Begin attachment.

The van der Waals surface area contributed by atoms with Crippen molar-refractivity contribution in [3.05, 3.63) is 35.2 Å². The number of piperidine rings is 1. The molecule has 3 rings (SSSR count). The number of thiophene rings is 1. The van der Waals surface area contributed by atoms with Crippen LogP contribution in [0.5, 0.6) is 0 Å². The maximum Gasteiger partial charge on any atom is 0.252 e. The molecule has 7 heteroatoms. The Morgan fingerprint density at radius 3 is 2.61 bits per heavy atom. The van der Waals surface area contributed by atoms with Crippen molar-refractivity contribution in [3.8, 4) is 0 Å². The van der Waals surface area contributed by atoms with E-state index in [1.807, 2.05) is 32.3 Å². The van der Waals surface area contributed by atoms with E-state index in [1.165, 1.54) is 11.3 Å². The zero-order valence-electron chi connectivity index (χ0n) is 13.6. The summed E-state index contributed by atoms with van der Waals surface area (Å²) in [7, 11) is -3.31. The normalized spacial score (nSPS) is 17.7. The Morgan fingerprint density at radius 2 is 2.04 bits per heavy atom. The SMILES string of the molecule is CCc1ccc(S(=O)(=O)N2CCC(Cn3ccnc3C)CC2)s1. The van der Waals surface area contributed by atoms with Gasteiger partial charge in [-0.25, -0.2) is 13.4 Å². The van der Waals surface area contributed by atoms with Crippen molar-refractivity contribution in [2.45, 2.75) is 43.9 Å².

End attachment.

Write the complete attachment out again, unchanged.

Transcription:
The van der Waals surface area contributed by atoms with Crippen molar-refractivity contribution in [3.05, 3.63) is 35.2 Å². The number of piperidine rings is 1. The molecule has 3 rings (SSSR count). The number of thiophene rings is 1. The van der Waals surface area contributed by atoms with Crippen LogP contribution in [0.5, 0.6) is 0 Å². The maximum Gasteiger partial charge on any atom is 0.252 e. The molecule has 7 heteroatoms. The Morgan fingerprint density at radius 3 is 2.61 bits per heavy atom. The van der Waals surface area contributed by atoms with Crippen molar-refractivity contribution in [3.8, 4) is 0 Å². The van der Waals surface area contributed by atoms with E-state index in [1.807, 2.05) is 32.3 Å². The van der Waals surface area contributed by atoms with E-state index in [1.165, 1.54) is 11.3 Å². The zero-order valence-electron chi connectivity index (χ0n) is 13.6. The summed E-state index contributed by atoms with van der Waals surface area (Å²) in [7, 11) is -3.31. The normalized spacial score (nSPS) is 17.7. The Morgan fingerprint density at radius 2 is 2.04 bits per heavy atom. The SMILES string of the molecule is CCc1ccc(S(=O)(=O)N2CCC(Cn3ccnc3C)CC2)s1. The van der Waals surface area contributed by atoms with Gasteiger partial charge in [-0.25, -0.2) is 13.4 Å². The van der Waals surface area contributed by atoms with Crippen molar-refractivity contribution in [2.45, 2.75) is 43.9 Å².